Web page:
The Jesus that I need would serve the people that I forgot existed, who lived outside my best-laid plans and doctrinal camps, and he would just as quickly subvert my interests to care about others’ interests above my own.
The Jesus that I want would probably listen to my music, look like my race, match my Myers Briggs, and fight for my ideology.
The Jesus that I need would knock me over with songs I never knew I craved, enter my culture without condescending or conforming, would accept and challenge who I am, and transcend my time-locked ideas of ideologies.
The Jesus that I want would probably die for people who liked me or were like me or were most likely.
The Jesus that I need died for the people who were nothing like him and he loved them, and even liked them, and he rose to find them. He even rose to find you and me: the least likely, because he’s the love we want, and need.
I’m always saddened by how little it can take to break someone, because they have already suffered so much. And I’m always surprised by how much a person can endure and keep fighting.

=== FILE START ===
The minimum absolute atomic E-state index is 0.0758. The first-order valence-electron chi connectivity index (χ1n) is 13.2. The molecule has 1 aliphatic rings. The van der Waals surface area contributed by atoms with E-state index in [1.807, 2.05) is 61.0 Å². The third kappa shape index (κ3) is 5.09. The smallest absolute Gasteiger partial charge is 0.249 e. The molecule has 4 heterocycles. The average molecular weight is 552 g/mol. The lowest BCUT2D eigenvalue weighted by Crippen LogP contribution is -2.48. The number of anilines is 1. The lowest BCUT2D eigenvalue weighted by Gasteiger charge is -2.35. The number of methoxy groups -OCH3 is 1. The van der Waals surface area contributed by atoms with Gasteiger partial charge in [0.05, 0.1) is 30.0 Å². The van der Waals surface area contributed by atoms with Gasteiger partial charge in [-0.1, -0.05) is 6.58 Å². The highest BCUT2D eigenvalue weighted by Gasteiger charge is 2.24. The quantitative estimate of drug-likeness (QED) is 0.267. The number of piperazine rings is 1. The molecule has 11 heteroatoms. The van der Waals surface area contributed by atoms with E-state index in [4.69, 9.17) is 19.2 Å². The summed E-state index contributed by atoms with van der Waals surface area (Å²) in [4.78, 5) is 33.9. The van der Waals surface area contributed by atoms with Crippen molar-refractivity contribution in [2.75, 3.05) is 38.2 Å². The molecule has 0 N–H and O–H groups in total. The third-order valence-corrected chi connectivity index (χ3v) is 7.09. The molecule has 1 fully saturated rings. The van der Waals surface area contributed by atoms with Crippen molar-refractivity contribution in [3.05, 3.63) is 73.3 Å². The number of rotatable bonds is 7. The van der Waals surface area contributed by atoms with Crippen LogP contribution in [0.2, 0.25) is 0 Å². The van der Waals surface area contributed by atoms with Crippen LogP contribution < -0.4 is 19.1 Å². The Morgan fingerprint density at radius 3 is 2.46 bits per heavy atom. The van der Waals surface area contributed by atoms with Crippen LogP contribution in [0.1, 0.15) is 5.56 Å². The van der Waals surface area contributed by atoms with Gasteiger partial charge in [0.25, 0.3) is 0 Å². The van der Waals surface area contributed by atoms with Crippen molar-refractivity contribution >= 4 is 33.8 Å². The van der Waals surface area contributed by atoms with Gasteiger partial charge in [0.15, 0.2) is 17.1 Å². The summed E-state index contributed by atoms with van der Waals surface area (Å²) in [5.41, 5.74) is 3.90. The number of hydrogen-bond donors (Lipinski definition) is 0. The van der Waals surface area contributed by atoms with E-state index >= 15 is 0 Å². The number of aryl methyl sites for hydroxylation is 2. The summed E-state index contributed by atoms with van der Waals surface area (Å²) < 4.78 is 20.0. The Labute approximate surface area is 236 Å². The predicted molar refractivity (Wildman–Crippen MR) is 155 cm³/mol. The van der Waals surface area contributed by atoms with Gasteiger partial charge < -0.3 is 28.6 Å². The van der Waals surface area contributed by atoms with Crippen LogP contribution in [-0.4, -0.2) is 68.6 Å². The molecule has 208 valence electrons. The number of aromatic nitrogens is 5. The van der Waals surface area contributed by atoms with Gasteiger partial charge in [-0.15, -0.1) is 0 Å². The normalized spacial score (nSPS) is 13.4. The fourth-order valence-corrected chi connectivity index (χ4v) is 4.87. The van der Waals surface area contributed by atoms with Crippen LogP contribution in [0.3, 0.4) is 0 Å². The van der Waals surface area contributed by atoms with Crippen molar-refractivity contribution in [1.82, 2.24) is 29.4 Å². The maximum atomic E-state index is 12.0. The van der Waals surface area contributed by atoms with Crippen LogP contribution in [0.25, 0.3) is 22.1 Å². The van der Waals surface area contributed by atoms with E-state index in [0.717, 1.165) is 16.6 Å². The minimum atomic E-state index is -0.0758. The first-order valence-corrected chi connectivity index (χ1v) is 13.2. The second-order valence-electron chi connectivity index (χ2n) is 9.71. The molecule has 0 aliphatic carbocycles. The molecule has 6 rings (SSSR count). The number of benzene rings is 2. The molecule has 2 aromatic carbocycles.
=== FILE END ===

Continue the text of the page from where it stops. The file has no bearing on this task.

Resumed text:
Lisa and Aletha, twin babies, had a ton of complications. One had survived. The other had died. The mother had just lost her own mother. The father had fled.
I had been called up for a baptism, my very first one. I entered the room with a bottle of saline water, feet shuffling. The mother called me in.
“Chaplain,” she said, smiling. “Weird to see a guy walk in instead of walk out.” She chuckled, and burst into tears. Then laughed some more.
“I’m sorry,” I said. “How are you?” “Besides wanting to punch my boyfriend in the neck?” She cackled, loud enough for a nurse to walk by. “It is what it is. I’m so tired of crying. I just found out I have to put my dog to sleep. What a week it’s been. I’ve never had to be so strong.”
“I’m sorry,” I said again. “Maybe you don’t have to be so strong. Weak and strong are both okay.”